A European Saving Test for Section 92 of the Australian Constitution

Gonzalo Villalta Puig

Abstract


This article celebrates the recent decision of the High Court of Australia in Betfair Pty Ltd v Western Australia to revise the uniquely Australian concept of abridged proportionality that frames the Cole v Whitfield saving test for section 92 of the Australian Constitution. The critique that the article makes of abridged proportionality takes the form of a comparison
with the continental European concept of robust proportionality. The comparison reveals that, unlike robust proportionality, abridged proportionality poses a twofold risk: one, that the test might save laws or measures that have a discriminatory effect on interstate trade and commerce if they have a purpose that is not protectionist; and, two, that the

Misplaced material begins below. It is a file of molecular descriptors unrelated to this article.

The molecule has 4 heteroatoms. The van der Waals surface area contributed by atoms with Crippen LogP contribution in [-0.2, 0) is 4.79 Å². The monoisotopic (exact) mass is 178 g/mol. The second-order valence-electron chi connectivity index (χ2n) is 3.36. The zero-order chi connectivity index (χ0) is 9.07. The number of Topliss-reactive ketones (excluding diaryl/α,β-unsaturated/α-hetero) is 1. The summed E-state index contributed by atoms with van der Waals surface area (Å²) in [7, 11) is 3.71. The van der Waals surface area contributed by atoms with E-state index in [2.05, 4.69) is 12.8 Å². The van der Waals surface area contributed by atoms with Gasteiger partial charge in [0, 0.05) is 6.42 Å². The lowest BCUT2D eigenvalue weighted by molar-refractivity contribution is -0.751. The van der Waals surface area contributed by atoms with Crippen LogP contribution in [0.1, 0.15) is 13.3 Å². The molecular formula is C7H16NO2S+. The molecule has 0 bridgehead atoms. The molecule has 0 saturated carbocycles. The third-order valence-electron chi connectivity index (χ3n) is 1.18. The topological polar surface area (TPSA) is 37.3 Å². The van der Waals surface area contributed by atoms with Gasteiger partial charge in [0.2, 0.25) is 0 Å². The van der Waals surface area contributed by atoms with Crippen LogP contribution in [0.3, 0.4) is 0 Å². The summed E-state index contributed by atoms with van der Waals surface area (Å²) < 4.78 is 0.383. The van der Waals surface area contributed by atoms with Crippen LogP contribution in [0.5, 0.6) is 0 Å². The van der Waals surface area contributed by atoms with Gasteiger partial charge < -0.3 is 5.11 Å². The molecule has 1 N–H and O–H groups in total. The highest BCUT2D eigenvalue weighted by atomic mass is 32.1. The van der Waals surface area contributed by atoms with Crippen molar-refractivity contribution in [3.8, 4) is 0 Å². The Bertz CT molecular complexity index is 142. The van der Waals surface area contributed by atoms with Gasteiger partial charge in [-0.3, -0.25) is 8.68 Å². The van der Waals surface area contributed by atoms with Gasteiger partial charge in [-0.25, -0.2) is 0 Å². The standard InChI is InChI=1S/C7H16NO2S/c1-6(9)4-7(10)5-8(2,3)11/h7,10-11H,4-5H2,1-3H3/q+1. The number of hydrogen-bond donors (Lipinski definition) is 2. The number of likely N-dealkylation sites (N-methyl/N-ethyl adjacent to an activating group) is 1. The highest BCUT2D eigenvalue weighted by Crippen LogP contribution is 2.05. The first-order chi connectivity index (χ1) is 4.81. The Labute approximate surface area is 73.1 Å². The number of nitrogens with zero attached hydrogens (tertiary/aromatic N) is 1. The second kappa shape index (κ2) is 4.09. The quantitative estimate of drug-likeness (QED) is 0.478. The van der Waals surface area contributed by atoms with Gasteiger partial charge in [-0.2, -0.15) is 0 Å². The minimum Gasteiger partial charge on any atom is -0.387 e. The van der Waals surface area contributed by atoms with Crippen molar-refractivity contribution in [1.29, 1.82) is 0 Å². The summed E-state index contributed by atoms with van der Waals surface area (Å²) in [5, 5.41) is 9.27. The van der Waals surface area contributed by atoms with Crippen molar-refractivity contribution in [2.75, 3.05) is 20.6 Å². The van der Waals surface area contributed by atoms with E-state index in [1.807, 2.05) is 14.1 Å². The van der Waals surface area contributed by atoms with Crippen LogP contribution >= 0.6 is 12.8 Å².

test might not save laws or measures that, in effect, legitimately regulate interstate trade and commerce if they have a purpose that is indeed protectionist. Thus, the article argues that abridged proportionality cannot preserve the Australian common market with the same level of strength that robust proportionality has. In conclusion, the article celebrates the fact that, since Betfair Pty Ltd v Western Australia, the High Court of Australia is now free to analyse not only the purpose but also the effect of any law or measure under challenge when it considers future cases on section 92.


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DOI: https://doi.org/10.21153/dlr2008vol13no1art154

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